That´s f* insane. NBC could have their own “mini-NFL” if Basketball matches weren´t competing with swimming and track&field events.

    No, but there’s various ways of changing what country your computer appears to be in.

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  18. MarkedMan says:

    I’m not anyone’s demographic in that neither I nor my family watch or listen to anything with commercials (exception: the Superbowl. But the commercials are the best part of that). But FWIW I increasingly find it hard to follow because of the doping and other forms of doping. And the lack of highlights on the media that I did follow made it more difficult. For example, rather than a video of swimmers the NYT’s had little animated characters that showed how the race looked.

    But as I said, I’m not the demographic NBC is looking for.

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  19. Slugger says:

    I watched. I enjoyed it. Sorry that I can’t be too hip for the Olympics, but there are lots of other things that I disdain.

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  20. stonetools says:

    @Andre Kenji:

    Yeah, they did make Brazil sound like a plague infested hellhole.
    There should be host countries, really, not host cities. Transportation and Communication have improved just a tad over the last century, so there’s no need for it to be all in one city.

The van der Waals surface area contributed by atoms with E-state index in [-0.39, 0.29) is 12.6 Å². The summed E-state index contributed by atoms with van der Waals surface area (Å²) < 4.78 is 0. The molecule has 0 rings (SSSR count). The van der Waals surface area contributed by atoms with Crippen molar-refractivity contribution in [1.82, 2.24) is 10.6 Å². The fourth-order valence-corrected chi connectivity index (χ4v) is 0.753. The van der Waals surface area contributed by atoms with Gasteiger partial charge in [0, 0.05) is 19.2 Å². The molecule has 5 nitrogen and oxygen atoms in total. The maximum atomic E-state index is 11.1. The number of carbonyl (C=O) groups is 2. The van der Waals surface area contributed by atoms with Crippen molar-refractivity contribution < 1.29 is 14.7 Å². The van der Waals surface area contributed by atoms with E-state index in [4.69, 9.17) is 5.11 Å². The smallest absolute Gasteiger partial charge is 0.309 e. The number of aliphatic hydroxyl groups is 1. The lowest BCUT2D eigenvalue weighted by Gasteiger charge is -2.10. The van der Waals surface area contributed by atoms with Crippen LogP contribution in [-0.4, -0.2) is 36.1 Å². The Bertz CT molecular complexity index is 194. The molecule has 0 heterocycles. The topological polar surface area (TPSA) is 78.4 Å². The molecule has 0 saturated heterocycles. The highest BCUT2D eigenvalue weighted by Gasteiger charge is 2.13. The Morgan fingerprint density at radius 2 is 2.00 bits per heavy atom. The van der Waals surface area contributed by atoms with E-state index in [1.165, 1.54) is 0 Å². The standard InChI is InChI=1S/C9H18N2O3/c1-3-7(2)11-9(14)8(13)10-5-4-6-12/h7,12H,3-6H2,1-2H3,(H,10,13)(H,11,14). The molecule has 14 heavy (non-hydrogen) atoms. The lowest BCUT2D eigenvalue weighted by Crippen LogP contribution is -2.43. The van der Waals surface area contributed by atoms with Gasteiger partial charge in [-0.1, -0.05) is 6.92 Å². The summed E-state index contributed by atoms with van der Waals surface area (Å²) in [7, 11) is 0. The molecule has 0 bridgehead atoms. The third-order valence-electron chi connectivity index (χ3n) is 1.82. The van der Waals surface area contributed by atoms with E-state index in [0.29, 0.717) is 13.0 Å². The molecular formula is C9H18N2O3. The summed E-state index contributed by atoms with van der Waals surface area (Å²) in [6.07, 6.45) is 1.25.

NBC’s coverage of field events sucked. I understand that there are fewer Americans in the field events, but I would have liked to have seen the javelin and discus, which after all were ORIGINAL Olympic events.

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  21. Andre Kenji says:

    @Stormy Dragon:

    I may be weird, but I’ve always though basketball should be at the winter Olympics instead of the summer Olympics.

    Maybe you thought that because Men Basketball is probably the only Team Olympic Sport that ´s really popular on the United States. During the Olympics you have all kinds of Team sports like soccer and volleyball competing for attention with the Track & Field events and things like judo.

    That´s a large problem, specially for NBC. Team sports could be more marketable if they could be broadcast in a separate schedule from other sports.


    Yeah, they did make Brazil sound like a plague infested hellhole.

    Yes. I would understand people worried with crime, but zika is not a problem in Rio during the winter. NBC exacerbated this problem with Savannah Guthrie. Bob Costas(!) even said that there were issues with the Games.

    That´s a problem in part created by… NBC.

    There should be host countries, really, not host cities. Transportation and Communication have improved just a tad over the last century, so there’s no need for it to be all in one city.

    I think that host countries would be problematic for large countries like the United States and Brazil. Large countries proved to be a great formula for the World Cup, but the Olympics are something different.